This book was read to me as a child but as I have become older I have come to appreciate the work of this wonderful poet more and more. (I think I would like his poem Eden Rock read at my funeral in fact.) Figgie Hobbin is Charles Causley‘s comical collection of verse written especially for children but I think I can guarantee that any adult will get a great deal of joy out of this whimsical, hilarious book too. One Day at a Perranporth Pet Shop is one of my favourites . . . and his poem of a conversation between Dodman Point and Ramhead should be essential reading!

Buy it HERE

Bodmin Moor – E. C. Axford

Cornish reading list

This list would not be complete for me without this little book. It is not exactly a page turner but I find Axford’s insights into Bodmin Moor invaluable. Again this is one of the books that I turn to over and over, when I am planning a walk or researching a piece, I can rely on Axford to add to my knowledge and understanding of this landscape. His writing combines detailed geology and archaeology with history and myth to add depth and endless interest to what has erroneously been called “barren and naked country”.

Buy it HERE

The Ancient Woods of the Helford River – Oliver Rackham

Cornish reading list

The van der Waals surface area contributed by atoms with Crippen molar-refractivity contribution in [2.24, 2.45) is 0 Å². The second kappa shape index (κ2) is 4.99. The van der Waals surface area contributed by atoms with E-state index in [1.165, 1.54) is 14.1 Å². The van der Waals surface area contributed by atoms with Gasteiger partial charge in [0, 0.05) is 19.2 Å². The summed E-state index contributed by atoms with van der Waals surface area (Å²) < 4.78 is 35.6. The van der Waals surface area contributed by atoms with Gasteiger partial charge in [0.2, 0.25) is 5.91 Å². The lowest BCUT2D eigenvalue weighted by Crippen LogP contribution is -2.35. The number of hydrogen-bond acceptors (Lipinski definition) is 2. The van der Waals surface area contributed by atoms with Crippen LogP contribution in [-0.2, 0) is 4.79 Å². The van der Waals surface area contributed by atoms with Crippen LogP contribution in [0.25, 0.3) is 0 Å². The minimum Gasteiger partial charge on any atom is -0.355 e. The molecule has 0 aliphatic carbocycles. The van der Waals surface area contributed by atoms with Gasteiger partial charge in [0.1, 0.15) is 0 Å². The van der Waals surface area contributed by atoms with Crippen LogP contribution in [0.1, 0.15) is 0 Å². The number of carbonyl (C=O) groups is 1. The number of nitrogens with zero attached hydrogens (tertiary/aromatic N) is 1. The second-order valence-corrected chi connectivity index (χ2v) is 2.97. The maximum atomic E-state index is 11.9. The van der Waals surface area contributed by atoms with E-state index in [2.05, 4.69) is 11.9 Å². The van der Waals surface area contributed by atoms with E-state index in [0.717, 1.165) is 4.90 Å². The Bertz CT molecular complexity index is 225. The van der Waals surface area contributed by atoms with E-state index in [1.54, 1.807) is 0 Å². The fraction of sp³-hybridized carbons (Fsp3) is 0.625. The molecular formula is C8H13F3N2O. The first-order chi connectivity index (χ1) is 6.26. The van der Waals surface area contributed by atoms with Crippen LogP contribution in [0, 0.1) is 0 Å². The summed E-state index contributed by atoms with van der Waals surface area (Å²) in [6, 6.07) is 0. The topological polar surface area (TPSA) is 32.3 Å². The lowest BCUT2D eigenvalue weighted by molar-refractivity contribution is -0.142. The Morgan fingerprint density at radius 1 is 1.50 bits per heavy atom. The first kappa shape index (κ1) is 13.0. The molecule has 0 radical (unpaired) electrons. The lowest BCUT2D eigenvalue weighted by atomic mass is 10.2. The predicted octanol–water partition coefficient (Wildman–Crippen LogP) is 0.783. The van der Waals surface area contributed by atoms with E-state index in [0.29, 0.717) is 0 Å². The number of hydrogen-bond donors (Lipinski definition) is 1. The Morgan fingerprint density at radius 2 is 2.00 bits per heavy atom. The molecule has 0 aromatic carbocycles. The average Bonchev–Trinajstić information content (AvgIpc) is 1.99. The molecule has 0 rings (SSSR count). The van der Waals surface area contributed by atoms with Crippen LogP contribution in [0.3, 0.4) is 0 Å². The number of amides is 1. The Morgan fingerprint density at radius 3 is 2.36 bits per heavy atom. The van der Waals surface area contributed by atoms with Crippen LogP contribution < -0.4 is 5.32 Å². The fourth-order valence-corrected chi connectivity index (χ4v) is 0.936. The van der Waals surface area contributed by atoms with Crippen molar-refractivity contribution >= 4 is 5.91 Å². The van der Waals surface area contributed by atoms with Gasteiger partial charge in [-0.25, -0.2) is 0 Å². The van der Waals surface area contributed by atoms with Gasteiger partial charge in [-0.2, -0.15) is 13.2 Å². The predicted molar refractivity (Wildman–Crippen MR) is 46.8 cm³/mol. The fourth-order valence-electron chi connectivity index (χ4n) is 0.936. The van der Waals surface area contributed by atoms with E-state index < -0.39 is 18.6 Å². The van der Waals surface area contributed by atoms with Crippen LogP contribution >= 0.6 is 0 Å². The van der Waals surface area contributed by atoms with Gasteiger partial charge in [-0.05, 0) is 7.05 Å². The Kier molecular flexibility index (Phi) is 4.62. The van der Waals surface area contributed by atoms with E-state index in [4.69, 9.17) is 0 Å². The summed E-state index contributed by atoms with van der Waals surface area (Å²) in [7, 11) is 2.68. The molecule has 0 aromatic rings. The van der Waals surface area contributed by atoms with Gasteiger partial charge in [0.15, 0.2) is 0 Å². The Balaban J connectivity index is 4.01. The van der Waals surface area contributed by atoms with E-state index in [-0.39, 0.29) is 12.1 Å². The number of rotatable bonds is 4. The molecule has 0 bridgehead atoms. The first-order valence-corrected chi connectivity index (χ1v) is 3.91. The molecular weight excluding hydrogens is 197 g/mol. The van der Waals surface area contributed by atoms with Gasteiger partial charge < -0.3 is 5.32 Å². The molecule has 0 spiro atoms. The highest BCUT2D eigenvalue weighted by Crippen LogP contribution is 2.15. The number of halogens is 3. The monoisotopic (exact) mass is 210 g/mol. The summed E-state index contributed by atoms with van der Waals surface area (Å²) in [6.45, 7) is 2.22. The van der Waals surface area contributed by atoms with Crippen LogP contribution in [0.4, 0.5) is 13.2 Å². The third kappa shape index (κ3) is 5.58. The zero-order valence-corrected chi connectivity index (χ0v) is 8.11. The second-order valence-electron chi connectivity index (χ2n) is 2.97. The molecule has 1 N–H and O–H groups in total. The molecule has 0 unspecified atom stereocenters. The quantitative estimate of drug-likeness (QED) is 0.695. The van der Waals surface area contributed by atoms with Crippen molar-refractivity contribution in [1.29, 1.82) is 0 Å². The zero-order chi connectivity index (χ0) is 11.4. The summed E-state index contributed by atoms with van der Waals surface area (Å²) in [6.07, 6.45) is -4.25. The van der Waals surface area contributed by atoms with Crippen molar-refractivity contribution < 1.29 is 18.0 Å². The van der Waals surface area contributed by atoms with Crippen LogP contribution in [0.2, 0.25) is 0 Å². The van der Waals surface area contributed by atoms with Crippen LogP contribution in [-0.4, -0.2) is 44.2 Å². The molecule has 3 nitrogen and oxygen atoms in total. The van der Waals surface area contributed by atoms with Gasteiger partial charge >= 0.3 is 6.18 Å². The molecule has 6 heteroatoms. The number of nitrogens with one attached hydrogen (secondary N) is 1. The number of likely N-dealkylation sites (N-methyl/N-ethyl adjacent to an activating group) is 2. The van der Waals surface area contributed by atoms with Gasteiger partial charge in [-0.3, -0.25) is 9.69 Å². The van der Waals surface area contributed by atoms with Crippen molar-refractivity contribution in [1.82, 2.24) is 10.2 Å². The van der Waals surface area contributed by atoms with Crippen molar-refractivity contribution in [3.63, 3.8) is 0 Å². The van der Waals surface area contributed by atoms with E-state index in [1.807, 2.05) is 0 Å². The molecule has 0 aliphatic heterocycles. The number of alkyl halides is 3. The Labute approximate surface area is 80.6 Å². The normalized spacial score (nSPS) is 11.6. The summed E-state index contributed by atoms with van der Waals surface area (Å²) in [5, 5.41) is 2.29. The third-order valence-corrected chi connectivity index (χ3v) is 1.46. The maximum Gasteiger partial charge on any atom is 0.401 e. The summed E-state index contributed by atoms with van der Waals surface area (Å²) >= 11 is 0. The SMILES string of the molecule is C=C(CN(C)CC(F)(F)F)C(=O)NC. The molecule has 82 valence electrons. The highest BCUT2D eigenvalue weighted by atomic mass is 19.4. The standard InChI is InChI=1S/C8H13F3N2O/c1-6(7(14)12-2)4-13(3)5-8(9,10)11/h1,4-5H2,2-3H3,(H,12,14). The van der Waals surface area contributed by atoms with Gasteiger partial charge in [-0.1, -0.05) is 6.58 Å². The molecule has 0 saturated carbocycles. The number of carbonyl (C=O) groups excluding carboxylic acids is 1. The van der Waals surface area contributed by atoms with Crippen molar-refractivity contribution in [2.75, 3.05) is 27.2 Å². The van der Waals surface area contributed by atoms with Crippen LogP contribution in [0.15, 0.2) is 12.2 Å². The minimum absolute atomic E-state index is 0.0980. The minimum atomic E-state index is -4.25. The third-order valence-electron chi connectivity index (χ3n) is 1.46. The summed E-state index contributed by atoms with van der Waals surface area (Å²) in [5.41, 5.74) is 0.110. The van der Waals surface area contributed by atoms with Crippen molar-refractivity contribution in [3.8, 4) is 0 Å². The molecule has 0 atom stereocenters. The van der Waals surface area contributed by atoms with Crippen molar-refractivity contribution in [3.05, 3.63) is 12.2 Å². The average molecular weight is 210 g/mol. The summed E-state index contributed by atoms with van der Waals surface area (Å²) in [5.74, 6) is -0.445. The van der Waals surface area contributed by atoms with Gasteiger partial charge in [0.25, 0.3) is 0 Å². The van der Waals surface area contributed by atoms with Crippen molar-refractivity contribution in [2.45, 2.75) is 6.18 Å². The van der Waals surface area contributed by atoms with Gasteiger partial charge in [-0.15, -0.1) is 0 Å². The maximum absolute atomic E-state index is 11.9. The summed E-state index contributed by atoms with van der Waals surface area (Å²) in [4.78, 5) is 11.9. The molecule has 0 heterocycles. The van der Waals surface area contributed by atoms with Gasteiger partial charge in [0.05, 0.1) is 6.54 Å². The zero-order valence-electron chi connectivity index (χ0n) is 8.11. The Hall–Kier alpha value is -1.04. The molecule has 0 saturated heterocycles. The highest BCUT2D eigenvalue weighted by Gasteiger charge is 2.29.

This is a new edition to my bookshelves, in fact I haven’t even finished reading it yet. But I just know that it is going to be an amazing source of inspiration for me. I have always loved a niche book, a book really focuses on a particular subject or place, digs deep and unearths those hidden treasures.

This particular book has been published posthumously. Oliver Rackham was a man who appears to have dedicated his life to the study and preservation of wild places and after his death in 2015 a number of unfinished manuscripts were discovered and combined to create this fascinating and unusual book. It describes the geology, history and flora of 25 individual woodlands close to the Helford river.

Buy it HERE

Final Thoughts

I am sure you can appreciate how difficult it was for me to limit myself to just 10 choices and this list by no means represents all of the books on my shelves that I treasure! That would be a very looong post! But hopefully I have given you some inspiration. As I said before I would love to hear about the books you would choose, so please feel free to message me below!

And Happy Reading!

Oh and you can find lots more reviews of books by local Cornish writers such as Natasha Carthew, Christian Boulton and Alex Langstone on my Reviews Page.

Author’s Note: If you decide to buy any of these books, where possible I have added links that direct you to the publishers or similar organisations. You can of course find most of these books available from larger online shopping websites, but do please try to support local writers wherever possible as best you can. ** I have not been paid for and will not benefit financially from this review.

I provide all the content on this blog completely FREE, there's no subscription fee. If however you enjoy my work and would like to contribute something towards helping me keep researching Cornwall's amazing history and then sharing it with you then you can DONATE BELOW. Thank you!

12 thoughts on “A Cornish Reading List – my Favourite books about Cornwall

    1. Oh so many, there’s lots of different ones to choose from, A L Rowse has written a couple, anything by him is worth a read, and The Story of Cornwall by Hamilton Jenkin is very readable, and there’s another by Ian Soulsby . . .